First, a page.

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Oxygen sensor versus air fuel ratio sensor

Air fuel ratio sensor

What are the biggest difference between an Oxygen sensor and an air fuel ratio sensor?

1. Both measure oxygen in the exhaust stream, but a wide range air fuel ratio sensor (AFR) measures the actual amount of oxygen, as opposed to an ordinary oxygen sensor that just reports a rich or lean condition in the exhaust.

2. An AFR sensor can measure mixtures from extremely rich to extremely lean. They can even measure the oxygen content of air. This allows the ECM much more control over the air/fuel mixture, allowing the engine to run leaner and improve gas mileage.

3. While zirconia oxygen sensors have a typical lifespan of only 80,000 to 100,000 miles, AFR sensors are designed to last up to 150,000 miles.

4. In addition to the much greater accuracy, an AFR sensor reacts to changes in the exhaust stream much faster than ordinary O2 sensors. This allows the carmakers to use thinner coatings of precious metals in the catalytic converter because they won’t have to burn off as much fuel or store as much oxygen as engines outfitted with a conventional oxygen sensor.

How does an air fuel ratio sensor work?

A bit about conventional zirconia oxygen sensors first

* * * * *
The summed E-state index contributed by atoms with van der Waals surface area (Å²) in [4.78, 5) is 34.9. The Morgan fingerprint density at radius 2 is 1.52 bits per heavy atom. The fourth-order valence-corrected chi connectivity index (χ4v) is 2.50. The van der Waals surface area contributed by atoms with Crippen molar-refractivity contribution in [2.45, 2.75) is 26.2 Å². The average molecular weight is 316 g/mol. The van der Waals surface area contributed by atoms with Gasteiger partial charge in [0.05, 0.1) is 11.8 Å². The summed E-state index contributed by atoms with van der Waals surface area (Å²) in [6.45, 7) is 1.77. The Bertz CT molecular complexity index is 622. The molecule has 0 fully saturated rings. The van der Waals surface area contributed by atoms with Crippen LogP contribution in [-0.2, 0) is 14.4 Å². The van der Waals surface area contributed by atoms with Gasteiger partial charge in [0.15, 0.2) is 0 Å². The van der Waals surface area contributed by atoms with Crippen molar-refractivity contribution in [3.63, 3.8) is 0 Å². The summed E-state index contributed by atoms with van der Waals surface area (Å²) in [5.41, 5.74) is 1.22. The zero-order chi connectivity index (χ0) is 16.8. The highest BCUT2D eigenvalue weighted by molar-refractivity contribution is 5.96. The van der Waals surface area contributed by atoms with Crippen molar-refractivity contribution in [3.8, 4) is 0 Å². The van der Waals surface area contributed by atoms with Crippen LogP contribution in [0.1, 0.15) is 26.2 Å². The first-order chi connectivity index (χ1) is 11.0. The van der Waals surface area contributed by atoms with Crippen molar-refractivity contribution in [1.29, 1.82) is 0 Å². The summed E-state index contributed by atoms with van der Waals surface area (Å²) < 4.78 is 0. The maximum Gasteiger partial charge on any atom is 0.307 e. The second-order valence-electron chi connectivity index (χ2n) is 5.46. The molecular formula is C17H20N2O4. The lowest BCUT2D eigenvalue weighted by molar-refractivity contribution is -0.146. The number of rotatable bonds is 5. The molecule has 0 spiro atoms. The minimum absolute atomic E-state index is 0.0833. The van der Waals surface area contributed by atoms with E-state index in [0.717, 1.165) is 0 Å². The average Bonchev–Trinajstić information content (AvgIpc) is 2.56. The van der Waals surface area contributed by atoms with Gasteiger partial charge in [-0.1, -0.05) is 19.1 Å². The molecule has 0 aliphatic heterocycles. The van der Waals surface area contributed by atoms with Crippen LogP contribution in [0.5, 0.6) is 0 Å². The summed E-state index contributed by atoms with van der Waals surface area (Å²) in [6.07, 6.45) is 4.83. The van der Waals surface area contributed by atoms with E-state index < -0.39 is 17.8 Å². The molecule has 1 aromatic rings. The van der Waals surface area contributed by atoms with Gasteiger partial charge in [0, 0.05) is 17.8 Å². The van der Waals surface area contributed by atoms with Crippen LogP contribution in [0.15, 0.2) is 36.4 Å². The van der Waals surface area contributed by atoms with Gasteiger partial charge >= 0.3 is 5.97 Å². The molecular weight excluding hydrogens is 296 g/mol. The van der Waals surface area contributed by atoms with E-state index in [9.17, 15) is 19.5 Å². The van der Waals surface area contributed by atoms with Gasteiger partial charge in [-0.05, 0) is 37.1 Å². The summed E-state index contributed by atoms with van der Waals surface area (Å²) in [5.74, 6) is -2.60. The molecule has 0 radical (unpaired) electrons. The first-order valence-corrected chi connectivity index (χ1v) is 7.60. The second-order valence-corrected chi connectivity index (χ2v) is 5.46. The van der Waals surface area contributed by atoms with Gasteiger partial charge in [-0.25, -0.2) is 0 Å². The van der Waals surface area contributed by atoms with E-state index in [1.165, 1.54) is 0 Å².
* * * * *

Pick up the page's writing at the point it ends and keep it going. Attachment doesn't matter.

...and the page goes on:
A zirconia oxygen sensor acts like a battery, producing a signal (high or low) voltage that rises up to 0.9 volts when it detects a rich exhaust and as low as 0.3 volts in a lean exhaust stream. The change from rich to lean is fast, so the ECM has to devote lots of reading and analysis power to keep track and make sense of the rapid transitions.

Once the oxygen sensor detects a lean condition, the signal voltage drops low. But it can’t drop even lower if the oxygen level drops even further.

Wideband air fuel ratio sensor operation

An AFR works the opposite of a zirconia sensor; its output INCREASES as the exhaust gets leaner. It can even read an extremely lean 18:1 ratio.

Rather than working like a battery that generates voltage changes, an AFR sensor requires a power source. The amount of power varies with each carmaker. Toyota, for example, supplies 3.3 volts to the AFR electronics. The internal circuitry converts the power into a voltage that has a neutral bias. In other words, the voltage can flow in a positive or negative flow depending on what the sensor detects.

The bias (no voltage flow) happens when the sensor detects a stoichiometeric/lambda air/fuel mixture of 14.7:1. In other words, when the AFR sees lambda there’s no current flow to the ECM. As the mixture moves toward lean, the signal moves in the positive direction. When it detects a rich condition, voltage flow switches to a negative flow. The flow not only reverses but also changes in amplitude. So the signal the ECM sees is a liner progression instead of a switching high/low voltage signal.

Where are air fuel ratio sensors used?

Due to their higher costs, AFR sensors are used as upstream sensors (before the catalytic converter) so the ECM can have more data to improve performance and fuel economy. Since the downstream sensor only measures catalyst efficiency, carmakers can use the less expensive zirconia sensors for that application.

air fuel ratio sensor

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Posted on by Rick Muscoplat

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